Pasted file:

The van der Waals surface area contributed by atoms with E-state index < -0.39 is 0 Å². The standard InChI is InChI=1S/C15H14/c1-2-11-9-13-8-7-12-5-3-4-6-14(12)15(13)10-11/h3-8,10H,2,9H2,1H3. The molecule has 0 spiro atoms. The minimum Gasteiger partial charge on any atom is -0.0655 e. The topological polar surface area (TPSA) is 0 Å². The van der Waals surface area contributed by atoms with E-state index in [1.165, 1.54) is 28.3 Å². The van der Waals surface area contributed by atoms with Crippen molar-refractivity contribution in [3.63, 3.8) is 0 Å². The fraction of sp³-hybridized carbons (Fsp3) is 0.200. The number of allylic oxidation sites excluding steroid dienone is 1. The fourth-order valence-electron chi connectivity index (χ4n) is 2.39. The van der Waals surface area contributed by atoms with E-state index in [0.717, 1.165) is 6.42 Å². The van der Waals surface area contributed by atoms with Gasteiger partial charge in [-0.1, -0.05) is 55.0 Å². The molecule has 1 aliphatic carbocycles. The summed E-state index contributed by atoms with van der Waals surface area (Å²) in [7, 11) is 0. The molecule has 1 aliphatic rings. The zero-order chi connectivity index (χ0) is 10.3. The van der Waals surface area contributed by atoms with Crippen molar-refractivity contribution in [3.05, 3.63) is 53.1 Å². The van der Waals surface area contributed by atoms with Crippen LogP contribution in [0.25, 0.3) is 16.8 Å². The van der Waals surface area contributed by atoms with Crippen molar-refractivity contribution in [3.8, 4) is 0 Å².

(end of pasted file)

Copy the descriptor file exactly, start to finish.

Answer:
The van der Waals surface area contributed by atoms with E-state index < -0.39 is 0 Å². The standard InChI is InChI=1S/C15H14/c1-2-11-9-13-8-7-12-5-3-4-6-14(12)15(13)10-11/h3-8,10H,2,9H2,1H3. The molecule has 0 spiro atoms. The minimum Gasteiger partial charge on any atom is -0.0655 e. The topological polar surface area (TPSA) is 0 Å². The van der Waals surface area contributed by atoms with E-state index in [1.165, 1.54) is 28.3 Å². The van der Waals surface area contributed by atoms with Crippen molar-refractivity contribution in [3.63, 3.8) is 0 Å². The fraction of sp³-hybridized carbons (Fsp3) is 0.200. The number of allylic oxidation sites excluding steroid dienone is 1. The fourth-order valence-electron chi connectivity index (χ4n) is 2.39. The van der Waals surface area contributed by atoms with E-state index in [0.717, 1.165) is 6.42 Å². The van der Waals surface area contributed by atoms with Gasteiger partial charge in [-0.1, -0.05) is 55.0 Å². The molecule has 1 aliphatic carbocycles. The summed E-state index contributed by atoms with van der Waals surface area (Å²) in [7, 11) is 0. The molecule has 1 aliphatic rings. The zero-order chi connectivity index (χ0) is 10.3. The van der Waals surface area contributed by atoms with Crippen molar-refractivity contribution in [3.05, 3.63) is 53.1 Å². The van der Waals surface area contributed by atoms with Crippen LogP contribution in [0.25, 0.3) is 16.8 Å². The van der Waals surface area contributed by atoms with Crippen molar-refractivity contribution in [3.8, 4) is 0 Å².